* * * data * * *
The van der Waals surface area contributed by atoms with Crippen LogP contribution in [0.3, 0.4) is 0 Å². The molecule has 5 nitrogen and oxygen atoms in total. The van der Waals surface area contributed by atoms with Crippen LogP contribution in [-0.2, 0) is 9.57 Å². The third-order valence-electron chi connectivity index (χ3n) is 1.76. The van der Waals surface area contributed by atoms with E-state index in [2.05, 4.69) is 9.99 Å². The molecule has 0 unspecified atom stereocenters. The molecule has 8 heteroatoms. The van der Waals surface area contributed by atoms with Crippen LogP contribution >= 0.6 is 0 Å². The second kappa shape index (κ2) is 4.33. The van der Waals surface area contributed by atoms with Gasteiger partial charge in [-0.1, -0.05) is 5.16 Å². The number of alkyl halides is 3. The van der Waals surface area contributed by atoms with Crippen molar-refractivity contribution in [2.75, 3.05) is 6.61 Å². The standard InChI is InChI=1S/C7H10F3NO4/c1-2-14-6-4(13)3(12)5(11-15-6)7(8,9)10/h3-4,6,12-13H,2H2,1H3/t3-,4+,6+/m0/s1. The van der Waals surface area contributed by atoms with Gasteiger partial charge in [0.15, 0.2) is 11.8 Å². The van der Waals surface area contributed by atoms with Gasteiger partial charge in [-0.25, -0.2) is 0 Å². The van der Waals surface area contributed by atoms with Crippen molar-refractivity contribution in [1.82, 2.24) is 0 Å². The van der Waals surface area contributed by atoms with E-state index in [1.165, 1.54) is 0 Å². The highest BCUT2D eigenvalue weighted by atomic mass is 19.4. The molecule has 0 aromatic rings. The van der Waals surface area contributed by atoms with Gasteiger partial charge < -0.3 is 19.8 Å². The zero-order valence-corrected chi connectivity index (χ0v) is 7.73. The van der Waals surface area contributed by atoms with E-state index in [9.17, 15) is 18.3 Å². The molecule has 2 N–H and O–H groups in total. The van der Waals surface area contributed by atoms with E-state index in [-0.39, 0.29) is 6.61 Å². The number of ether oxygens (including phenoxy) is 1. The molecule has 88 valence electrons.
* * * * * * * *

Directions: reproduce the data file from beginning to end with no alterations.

The van der Waals surface area contributed by atoms with Crippen LogP contribution in [0.3, 0.4) is 0 Å². The molecule has 5 nitrogen and oxygen atoms in total. The van der Waals surface area contributed by atoms with Crippen LogP contribution in [-0.2, 0) is 9.57 Å². The third-order valence-electron chi connectivity index (χ3n) is 1.76. The van der Waals surface area contributed by atoms with E-state index in [2.05, 4.69) is 9.99 Å². The molecule has 0 unspecified atom stereocenters. The molecule has 8 heteroatoms. The van der Waals surface area contributed by atoms with Crippen LogP contribution >= 0.6 is 0 Å². The second kappa shape index (κ2) is 4.33. The van der Waals surface area contributed by atoms with Gasteiger partial charge in [-0.1, -0.05) is 5.16 Å². The number of alkyl halides is 3. The van der Waals surface area contributed by atoms with Crippen molar-refractivity contribution in [2.75, 3.05) is 6.61 Å². The standard InChI is InChI=1S/C7H10F3NO4/c1-2-14-6-4(13)3(12)5(11-15-6)7(8,9)10/h3-4,6,12-13H,2H2,1H3/t3-,4+,6+/m0/s1. The van der Waals surface area contributed by atoms with Gasteiger partial charge in [0.15, 0.2) is 11.8 Å². The van der Waals surface area contributed by atoms with Gasteiger partial charge in [-0.25, -0.2) is 0 Å². The van der Waals surface area contributed by atoms with Crippen molar-refractivity contribution in [1.82, 2.24) is 0 Å². The van der Waals surface area contributed by atoms with E-state index in [1.165, 1.54) is 0 Å². The highest BCUT2D eigenvalue weighted by atomic mass is 19.4. The molecule has 0 aromatic rings. The van der Waals surface area contributed by atoms with Gasteiger partial charge < -0.3 is 19.8 Å². The zero-order valence-corrected chi connectivity index (χ0v) is 7.73. The van der Waals surface area contributed by atoms with E-state index in [9.17, 15) is 18.3 Å². The molecule has 2 N–H and O–H groups in total. The van der Waals surface area contributed by atoms with E-state index in [-0.39, 0.29) is 6.61 Å². The number of ether oxygens (including phenoxy) is 1. The molecule has 88 valence electrons.